On Schoodic Peninsula (October 2016)

It's low tide at Schoodic Point. The golden light on this October afternoon warms the ledges of granite that cascade down into the sea. It's a calm day, but it's easy to imagine the danger of this rockbound coast to those who once used nothing but a paddle, oar, or sails to navigate wooden boats in these cold and often stormy waters.

The original Passamaquoddy tribe navigators here named this peninsula "Skute-Auke" (burned land), which later was transmogrified into English as "Schoodic." The tip of the peninsula, Schoodic Point, is now the only part of Acadia National Park that's not on an island. The Point is a very popular tourist attraction during "the season," but there are few tourists here now to see the windswept spruces stand serenely over the austere, but magnificent, landscape.

Nonetheless, there is danger within this beautiful serenity. This is where the tides continue their eternal war against the slanting, sharpened coast. Where careless tourists and their pets have slipped off wet stone or been drawn into the churning coldness and suffered a hideous death.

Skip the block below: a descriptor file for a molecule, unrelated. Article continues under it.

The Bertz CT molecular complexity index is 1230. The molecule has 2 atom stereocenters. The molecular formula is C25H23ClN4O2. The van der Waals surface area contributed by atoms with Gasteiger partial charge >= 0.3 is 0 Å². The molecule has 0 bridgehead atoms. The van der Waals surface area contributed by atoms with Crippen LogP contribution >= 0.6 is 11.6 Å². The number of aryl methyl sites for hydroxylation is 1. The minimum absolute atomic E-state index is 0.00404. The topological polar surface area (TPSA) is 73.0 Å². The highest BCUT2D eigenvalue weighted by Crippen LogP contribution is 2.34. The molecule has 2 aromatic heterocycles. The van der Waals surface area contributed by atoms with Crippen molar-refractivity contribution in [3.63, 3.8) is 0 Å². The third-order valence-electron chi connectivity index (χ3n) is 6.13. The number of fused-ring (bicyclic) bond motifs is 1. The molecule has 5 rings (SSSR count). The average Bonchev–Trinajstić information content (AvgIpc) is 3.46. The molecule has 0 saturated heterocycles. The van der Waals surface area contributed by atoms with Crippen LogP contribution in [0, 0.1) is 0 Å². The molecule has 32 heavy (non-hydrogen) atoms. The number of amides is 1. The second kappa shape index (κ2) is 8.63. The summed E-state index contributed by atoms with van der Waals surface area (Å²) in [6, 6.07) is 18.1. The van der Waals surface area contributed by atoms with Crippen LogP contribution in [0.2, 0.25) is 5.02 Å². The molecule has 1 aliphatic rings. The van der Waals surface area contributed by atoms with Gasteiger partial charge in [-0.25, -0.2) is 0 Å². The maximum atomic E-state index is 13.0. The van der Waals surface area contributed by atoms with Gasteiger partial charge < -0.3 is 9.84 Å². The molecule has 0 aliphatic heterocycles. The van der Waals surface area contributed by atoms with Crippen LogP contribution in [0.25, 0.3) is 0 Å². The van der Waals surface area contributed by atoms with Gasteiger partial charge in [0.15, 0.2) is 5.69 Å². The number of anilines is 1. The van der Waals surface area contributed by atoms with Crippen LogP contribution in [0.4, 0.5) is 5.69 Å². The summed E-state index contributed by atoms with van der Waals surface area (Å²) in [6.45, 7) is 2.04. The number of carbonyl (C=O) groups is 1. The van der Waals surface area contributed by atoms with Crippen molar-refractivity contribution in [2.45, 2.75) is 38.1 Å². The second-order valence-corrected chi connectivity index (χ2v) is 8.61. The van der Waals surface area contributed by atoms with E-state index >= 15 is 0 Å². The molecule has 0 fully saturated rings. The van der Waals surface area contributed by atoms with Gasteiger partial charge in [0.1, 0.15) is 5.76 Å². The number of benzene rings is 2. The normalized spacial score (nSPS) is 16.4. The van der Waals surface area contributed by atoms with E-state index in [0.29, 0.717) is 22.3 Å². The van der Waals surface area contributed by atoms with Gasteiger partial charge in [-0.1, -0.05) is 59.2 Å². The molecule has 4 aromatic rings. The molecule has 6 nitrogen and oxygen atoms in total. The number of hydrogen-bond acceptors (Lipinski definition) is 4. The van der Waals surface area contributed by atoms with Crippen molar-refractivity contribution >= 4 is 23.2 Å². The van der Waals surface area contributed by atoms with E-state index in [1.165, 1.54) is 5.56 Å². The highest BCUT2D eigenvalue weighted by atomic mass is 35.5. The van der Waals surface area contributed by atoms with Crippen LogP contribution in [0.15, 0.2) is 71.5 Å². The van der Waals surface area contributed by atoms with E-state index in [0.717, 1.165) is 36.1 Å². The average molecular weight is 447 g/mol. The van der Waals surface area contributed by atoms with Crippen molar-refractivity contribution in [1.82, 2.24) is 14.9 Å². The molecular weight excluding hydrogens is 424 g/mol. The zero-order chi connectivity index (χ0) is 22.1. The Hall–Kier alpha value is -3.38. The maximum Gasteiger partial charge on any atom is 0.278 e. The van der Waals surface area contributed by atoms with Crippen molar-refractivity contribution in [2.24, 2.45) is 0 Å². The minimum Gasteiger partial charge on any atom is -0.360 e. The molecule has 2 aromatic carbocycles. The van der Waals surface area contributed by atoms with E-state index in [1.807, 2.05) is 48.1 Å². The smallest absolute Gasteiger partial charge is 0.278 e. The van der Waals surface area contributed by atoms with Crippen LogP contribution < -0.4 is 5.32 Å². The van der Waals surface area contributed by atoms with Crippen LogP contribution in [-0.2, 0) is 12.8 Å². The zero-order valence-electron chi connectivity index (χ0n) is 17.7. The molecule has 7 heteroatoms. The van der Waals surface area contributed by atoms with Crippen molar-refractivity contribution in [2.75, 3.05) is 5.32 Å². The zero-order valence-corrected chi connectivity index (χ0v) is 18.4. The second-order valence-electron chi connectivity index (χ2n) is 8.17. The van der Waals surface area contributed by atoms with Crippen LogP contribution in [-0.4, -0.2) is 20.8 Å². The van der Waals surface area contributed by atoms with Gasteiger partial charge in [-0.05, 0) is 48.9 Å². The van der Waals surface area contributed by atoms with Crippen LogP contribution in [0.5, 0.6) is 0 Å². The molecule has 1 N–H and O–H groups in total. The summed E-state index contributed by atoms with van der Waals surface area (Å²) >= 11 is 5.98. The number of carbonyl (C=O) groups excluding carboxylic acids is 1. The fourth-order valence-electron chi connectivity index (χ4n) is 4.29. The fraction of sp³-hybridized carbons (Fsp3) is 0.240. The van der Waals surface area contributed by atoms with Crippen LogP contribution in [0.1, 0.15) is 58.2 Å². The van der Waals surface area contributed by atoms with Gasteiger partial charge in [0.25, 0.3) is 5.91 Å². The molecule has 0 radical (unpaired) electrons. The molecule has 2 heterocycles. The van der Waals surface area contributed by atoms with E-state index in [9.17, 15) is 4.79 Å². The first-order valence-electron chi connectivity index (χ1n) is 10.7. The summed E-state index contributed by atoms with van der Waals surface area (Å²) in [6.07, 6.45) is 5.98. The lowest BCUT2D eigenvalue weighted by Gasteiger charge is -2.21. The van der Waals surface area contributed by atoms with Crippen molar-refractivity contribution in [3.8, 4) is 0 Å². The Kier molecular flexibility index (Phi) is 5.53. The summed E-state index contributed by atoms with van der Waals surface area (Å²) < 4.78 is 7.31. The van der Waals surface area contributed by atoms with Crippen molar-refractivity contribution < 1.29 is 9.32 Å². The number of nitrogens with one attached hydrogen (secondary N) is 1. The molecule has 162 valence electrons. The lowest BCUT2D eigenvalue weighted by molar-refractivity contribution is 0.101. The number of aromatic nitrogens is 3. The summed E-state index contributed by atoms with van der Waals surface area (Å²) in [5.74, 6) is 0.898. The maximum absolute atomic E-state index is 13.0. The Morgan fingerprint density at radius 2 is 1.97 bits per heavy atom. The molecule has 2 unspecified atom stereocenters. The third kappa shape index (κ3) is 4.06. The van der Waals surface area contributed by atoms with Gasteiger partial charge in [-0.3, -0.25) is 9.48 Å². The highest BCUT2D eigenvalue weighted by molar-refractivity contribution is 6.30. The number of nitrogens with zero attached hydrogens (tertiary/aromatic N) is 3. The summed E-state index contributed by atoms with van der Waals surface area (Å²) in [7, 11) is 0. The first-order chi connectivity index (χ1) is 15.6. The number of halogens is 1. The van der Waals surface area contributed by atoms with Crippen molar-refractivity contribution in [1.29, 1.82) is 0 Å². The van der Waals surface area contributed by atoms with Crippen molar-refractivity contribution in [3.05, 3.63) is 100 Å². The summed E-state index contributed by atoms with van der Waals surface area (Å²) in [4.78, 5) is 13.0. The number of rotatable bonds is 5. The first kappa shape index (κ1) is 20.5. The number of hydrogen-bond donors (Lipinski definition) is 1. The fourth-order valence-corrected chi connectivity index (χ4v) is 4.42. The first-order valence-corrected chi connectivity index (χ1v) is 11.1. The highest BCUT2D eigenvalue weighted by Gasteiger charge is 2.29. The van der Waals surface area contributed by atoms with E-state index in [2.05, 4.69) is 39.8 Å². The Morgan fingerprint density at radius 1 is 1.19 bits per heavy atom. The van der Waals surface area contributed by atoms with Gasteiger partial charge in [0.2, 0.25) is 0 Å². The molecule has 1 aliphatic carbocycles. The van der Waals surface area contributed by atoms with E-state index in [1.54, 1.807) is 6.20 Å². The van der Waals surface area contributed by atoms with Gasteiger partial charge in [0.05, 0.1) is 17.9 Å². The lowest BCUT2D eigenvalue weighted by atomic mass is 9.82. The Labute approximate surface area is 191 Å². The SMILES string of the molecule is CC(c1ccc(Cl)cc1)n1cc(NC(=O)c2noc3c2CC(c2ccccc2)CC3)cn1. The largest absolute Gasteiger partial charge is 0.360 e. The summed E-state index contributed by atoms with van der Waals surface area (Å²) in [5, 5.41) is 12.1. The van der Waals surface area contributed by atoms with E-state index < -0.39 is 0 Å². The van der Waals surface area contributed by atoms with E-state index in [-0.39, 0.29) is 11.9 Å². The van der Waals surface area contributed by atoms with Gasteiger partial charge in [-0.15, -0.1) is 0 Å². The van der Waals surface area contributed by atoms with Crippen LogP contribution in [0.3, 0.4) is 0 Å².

The seafarers who have lived in this area for centuries did not settle here.  They always have sheltered in nearby natural havens. One of these once was called Indian Harbor, a White Man's reference to the original Passamaquoddy settlers who congregated in the harbor. In 1896, that name was changed to Corea (pronounced Korea). Why it was changed to Corea seems to be a matter of conjecture. One theory is that it was named in honor of Korea, which sometimes was spelled Corea in the 19th Century. (Maine also has a town called China.) Despite the mysterious name, there is no debate over the fact that Corea has a calendar-worthy harbor.

One notable aspect of Corea Harbor is the Lobster fishing gear, especially ropes, lying around everywhere. Some is arranged artfully, although most is stored in purely utilitarian form.

But the realistic art is in the water, where the graceful sweeping bows continually swing slowly into the changing winds.

Finally, we would be remiss if we did not pause a moment in another picturesque place with a Passamaquoddy name:  Wonsqueak Harbor, which is between Schoodic Point and Corea. This shallow cove contains a unique bit of functional architecture that is best seen at low tide, when the little harbor's water virtually disappears.

That concludes the narrated part of our virtual tour. To view larger versions of these images and a few others, click on the link below. (We recommend that your first viewing be in full-frame mode, which you can achieve by clicking the Slideshow button [>] on the gallery to which the link will take you.) Here's that link:



Barbara and Dick